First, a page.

Cyber security and data protection. Businesswoman using modern screen computer protecting business and financial data with virtual network connection. Innovation technology develop smart solution.

On March 1, the White House released its National Cybersecurity Strategy (NCS), providing a road map to address cyber threats and secure the U.S.’s digital ecosystem for the future.[1] Specifically, the White House aims to enhance the digital ecosystem’s defensibility, resilience and alignment with U.S. values.

Importantly, the NCS adopts two fundamental shifts in how the U.S. allocates roles, responsibilities and resources in cyberspace.[2] The first fundamental shift involves the “most capable and best-positioned actors” – instead of individuals, small businesses, state and local governments, and infrastructure operators – shouldering the responsibilities of defending cyberspace and improving cybersecurity. These actors may include owners/operators of systems holding data that make our society function and technology providers that build and service these systems.

The second fundamental shift incentivizes long-term investments over short-term interests. This involves more attention toward ensuring market forces and public programs at least reward security and resilience and on coordinating research and development investments in cybersecurity.

Overall, the NCS seeks to build and enhance collaboration across the digital system based on five pillars: (1) defend critical infrastructure, (2) disrupt and dismantle threat actors, (3) shape market forces to drive security and resilience, (4) invest in a resilient future, and (5) forge international partnerships to pursue shared goals. Of the five pillars mentioned above, pillar 3 appears to most heavily impact the private sector in terms of liability.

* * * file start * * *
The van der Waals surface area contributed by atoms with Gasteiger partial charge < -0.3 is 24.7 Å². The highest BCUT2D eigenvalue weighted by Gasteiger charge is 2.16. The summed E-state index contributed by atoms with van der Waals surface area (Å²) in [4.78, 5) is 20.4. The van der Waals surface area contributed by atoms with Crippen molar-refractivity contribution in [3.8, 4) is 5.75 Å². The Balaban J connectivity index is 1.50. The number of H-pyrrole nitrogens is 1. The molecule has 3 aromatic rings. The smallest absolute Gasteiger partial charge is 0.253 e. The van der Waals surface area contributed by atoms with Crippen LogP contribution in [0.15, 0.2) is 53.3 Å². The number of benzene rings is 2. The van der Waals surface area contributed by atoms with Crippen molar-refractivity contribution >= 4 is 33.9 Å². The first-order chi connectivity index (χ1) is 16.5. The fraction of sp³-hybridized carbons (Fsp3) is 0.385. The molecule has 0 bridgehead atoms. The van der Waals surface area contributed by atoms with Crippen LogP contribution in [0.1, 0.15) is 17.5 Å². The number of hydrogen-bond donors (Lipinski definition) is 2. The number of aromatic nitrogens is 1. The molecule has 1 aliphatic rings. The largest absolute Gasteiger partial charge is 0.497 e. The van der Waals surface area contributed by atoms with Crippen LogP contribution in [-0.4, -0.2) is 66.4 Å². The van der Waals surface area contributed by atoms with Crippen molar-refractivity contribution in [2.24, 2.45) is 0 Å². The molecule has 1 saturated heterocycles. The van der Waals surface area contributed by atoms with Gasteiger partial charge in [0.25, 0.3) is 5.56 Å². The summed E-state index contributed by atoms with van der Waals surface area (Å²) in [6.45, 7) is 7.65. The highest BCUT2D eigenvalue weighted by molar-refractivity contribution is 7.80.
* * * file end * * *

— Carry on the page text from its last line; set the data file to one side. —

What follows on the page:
One of pillar 3’s strategic objectives is to (i) hold stewards of personal data accountable via legislative efforts that impose clear limits on their ability to collect, use, transfer and maintain personal data, and (ii) provide strong protection for sensitive data like geolocation and health information.[3] Another strategic objective of pillar 3 is to accelerate the development of Internet of Things (IoT) security labeling programs previously set forth under Executive Order 14028.[4] In doing so, consumers may be armed with crucial information necessary to compare cybersecurity protections of IoT products (e.g., control systems, fitness monitors, etc.) thereby creating market incentives to help improve security across the entire IoT ecosystem. A further strategic objective of pillar 3 is to shift liability for insecure software products and services to software developers.[5] The White House seeks to work with Congress and the private sector to develop legislation establishing liability for software products and services.

This may be an opportune time for entities impacted by the NCS to review, forecast and potentially rebalance their intellectual property (IP) portfolio strategy and spend allocation. For example, entities planning to improve their cybersecurity features for software and IoT product offerings may benefit from early consideration, appropriation of necessary resources and coordinated IP protection. BakerHostetler routinely helps clients navigate evolving U.S. policies and customize effective IP strategies aligned with their strategic business objectives.

[1] See National-Cybersecurity-Strategy-2023.pdf (

[2] Id. at 4-5

[3] Id. at 19-20

[4] Id.

[5] Id. at 20-21